Boys’ Latin head coach Bob Shriver must have wondered if the lacrosse gods were continuing to dog the team this year, but a goal at the end of the first quarter may have changed that outlook in a game against Mt. St. Joe at Boy’s Latin on Thursday.
The Gaels, who won every first half faceoff, were also the first team to light up the scoreboard when Kevin MacQuilliam converted a pass from Michael Leclair at the 10:01 mark of the first quarter.
But BL scored two goals in the final 33 seconds of the opening 12 minutes, the first with the Lakers playing down a man and the second coming with just one second left. Wells Stanwick scored the first, rolling around the right side of the crease and placing the ball into the upper left corner.
Then, with time running out, Laker goalie Adam Davey saved a weak St. Joe shot and lobbed a long pass up the field with time running out. Stephen Luck beat the Gael goalie to the loose ball and flicked it into the open net with one tick left to give the Lakers a 2-1 lead.
“I don’t know, but we hope so,” Shriver said after the game when asked if the unusual score is a signal that the team’s luck is about the change. The Lakers, 4-4 in the MIAA A conference and 7-5 overall, have lost two overtime games this season and, according to Shriver, haven’t had too many breaks go their way.
“To win in this league, you have to be good—and you have to be lucky,” Shriver said before the game. “We haven’t been lucky.”
The last-second goal seemed to give life to the Lakers, who peppered the St. Joe goal with second quarter shots.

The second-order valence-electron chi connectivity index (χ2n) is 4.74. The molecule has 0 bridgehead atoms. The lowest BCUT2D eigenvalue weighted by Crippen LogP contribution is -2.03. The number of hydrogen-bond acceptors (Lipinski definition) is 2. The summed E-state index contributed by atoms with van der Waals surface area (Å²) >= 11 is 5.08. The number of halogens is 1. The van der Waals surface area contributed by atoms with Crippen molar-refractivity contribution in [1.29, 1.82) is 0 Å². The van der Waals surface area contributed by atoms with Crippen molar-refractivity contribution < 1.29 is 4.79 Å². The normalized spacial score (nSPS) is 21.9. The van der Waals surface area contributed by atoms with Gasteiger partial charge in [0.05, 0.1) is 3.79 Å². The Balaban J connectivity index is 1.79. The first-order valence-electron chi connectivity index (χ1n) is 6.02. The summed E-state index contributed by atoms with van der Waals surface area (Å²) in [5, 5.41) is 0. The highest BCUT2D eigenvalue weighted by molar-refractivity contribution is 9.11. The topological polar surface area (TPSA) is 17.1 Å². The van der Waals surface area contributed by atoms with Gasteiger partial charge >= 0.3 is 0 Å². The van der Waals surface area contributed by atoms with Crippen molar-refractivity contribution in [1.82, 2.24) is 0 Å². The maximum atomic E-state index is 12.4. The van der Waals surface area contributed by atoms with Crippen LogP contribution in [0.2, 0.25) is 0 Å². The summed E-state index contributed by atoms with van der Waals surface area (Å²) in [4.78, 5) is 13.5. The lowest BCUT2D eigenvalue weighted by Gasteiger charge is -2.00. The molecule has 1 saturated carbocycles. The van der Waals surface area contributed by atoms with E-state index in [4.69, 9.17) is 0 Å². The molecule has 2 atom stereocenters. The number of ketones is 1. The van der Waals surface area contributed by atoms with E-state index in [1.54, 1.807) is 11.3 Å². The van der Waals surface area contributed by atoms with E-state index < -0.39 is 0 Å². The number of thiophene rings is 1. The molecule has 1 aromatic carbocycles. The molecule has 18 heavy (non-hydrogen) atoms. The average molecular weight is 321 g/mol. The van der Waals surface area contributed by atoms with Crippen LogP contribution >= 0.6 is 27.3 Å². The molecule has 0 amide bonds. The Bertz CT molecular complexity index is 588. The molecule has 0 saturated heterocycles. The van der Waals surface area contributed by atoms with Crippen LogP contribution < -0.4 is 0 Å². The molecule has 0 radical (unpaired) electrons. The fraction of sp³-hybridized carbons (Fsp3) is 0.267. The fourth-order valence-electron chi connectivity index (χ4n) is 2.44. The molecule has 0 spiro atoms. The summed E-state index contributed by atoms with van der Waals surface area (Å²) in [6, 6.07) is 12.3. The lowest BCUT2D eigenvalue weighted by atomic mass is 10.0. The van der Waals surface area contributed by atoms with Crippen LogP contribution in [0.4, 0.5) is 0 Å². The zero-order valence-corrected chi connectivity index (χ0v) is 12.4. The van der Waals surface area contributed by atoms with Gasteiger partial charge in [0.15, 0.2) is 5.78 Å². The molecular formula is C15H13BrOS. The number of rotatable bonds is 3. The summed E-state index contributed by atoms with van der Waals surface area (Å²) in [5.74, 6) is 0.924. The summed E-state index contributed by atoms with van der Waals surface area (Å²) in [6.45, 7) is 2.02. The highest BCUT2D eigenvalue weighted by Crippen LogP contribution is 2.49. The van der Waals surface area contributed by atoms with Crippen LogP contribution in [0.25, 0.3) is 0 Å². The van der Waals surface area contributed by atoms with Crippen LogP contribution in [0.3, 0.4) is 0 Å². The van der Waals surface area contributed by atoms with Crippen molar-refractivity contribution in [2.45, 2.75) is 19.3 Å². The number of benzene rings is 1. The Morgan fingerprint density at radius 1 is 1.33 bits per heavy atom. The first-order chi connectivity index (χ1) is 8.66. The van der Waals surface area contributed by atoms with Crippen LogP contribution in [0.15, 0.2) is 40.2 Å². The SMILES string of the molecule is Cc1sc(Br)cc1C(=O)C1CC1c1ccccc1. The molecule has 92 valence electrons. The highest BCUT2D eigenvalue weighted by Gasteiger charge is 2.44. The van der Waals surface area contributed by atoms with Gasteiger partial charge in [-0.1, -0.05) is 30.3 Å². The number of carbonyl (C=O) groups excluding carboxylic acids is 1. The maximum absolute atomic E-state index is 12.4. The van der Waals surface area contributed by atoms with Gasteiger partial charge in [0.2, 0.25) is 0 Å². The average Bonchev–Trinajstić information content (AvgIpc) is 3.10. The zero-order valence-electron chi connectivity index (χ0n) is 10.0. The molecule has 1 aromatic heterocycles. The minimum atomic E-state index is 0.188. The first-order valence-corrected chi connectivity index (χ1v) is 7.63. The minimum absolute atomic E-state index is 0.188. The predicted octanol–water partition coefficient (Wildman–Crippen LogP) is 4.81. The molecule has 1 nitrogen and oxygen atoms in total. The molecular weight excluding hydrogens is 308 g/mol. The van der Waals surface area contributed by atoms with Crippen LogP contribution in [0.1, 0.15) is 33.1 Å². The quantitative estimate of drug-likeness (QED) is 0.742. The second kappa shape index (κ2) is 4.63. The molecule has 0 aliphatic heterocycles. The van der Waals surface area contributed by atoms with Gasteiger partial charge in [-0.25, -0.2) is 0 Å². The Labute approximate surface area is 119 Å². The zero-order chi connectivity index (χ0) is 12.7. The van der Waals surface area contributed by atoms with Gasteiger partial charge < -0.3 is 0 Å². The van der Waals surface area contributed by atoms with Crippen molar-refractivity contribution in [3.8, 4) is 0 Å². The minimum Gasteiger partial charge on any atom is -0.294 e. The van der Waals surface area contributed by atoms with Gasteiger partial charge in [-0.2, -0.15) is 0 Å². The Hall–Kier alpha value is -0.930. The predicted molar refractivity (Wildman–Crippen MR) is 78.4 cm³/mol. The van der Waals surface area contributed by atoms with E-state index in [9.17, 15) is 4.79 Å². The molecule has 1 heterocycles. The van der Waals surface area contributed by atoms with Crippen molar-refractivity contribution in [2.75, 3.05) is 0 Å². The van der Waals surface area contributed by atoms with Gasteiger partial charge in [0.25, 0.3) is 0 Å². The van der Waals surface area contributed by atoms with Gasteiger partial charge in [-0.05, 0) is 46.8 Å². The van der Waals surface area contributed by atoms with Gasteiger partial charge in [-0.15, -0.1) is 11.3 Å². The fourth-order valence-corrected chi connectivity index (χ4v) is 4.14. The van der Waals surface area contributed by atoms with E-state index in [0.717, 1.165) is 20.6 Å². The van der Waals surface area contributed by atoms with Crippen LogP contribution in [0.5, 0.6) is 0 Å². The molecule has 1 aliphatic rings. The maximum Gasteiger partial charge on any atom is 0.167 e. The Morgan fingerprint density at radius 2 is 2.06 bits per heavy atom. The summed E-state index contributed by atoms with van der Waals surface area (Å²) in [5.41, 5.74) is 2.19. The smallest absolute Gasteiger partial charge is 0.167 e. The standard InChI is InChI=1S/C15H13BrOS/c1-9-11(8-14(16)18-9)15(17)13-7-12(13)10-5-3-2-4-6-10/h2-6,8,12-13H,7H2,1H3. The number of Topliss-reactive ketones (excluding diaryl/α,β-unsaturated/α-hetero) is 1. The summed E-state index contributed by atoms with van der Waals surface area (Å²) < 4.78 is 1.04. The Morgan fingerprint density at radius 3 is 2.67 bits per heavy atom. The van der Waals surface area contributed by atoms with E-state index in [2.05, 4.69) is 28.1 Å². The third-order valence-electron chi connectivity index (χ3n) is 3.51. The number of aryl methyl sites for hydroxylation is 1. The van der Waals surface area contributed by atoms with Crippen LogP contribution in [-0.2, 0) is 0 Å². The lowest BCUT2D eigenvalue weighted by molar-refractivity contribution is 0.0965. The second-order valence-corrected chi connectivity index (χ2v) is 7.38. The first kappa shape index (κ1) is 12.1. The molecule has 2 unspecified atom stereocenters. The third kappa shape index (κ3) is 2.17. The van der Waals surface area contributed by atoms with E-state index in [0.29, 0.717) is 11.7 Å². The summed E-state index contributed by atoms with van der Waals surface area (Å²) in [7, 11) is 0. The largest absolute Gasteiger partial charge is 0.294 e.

Yet from a scoring standpoint, it was almost a repeat of the first quarter as the Lakers netted two goals in the final minute of the half. Stanwick charged from the left side and popped a 10-yard shot into the upper right corner to give BL a 3-1 lead with 58 seconds left.
Then with just three seconds left, Stanwick fed the ball to Ben Pridemore who was open on the right side of the goal and placed his ground ball shot into left side of the net.
The third quarter saw the two teams trade goals, Boys' Latin kill two penalties and score in an extra man situation.
The Gaels were again first on the board when Leclair took a Brendan Schultz feed and scored from the crease at the 8:18 mark.
Luck netted his second goal of the game for Boys’ Latin off a Shack Stanwick assist with 5:22 remaining. Then, the Stanwick brothers teamed up for the Lakers sixth goal in a man-up situation when Wells, a senior, fed Shack, a freshman, with 4:53 left.
St. Joe closed the third quarter scoring at the 3:09 mark when Craig Costabile took advantage of lax defense to circle from center behind and score from the right crease. The Gaels continued to pressure the Laker goal for the balance of the quarter but a much stiffer defense denied any quality shots.
Boys' Latin scored the first two goals of the fourth quarter to open an 8-3 advantage with 8:14 remaining, while their tough defense kept the Gaels off the scoreboard until 2:50 was left to play.
At the 9:10 mark, Shack Stanwick fed Greg Pyke, who was open on the right side from about five yards out. Then it was Shack’s turn to score off a feed from Colin Heacock with 8:14 remaining.
With 2:50 left, St. Joe intercepted a Laker pass, cleared the ball and scored when Sean Johnston took a pass from Joey Rolando.
The final quarter featured more last-minute offense, this time with each team hitting the nets.
Pridemore scored his second goal of the game, this one unassisted, with 59 seconds left. Then, with six seconds left, Kevin Wise, in spite of a tough BL defensive ride, managed to uncork a sidearm shot past Laker goalie Chris Rizakos, who had replaced Davey earlier in the half.
“We’ve been reeling, obviously,” Shriver said after the game, in reference to the team’s .500 conference record.
“We’ve been playing a little bit on eggshells and everybody’s just a little nervous —we could have played a little bit better, but St. Joe had a lot to do with it. They played a pretty good game,” Shriver said.
“But we did what we needed to do,” he said.
Then he reflected on the last-second goals in each of the first two quarters.
“Those two goals were huge.”
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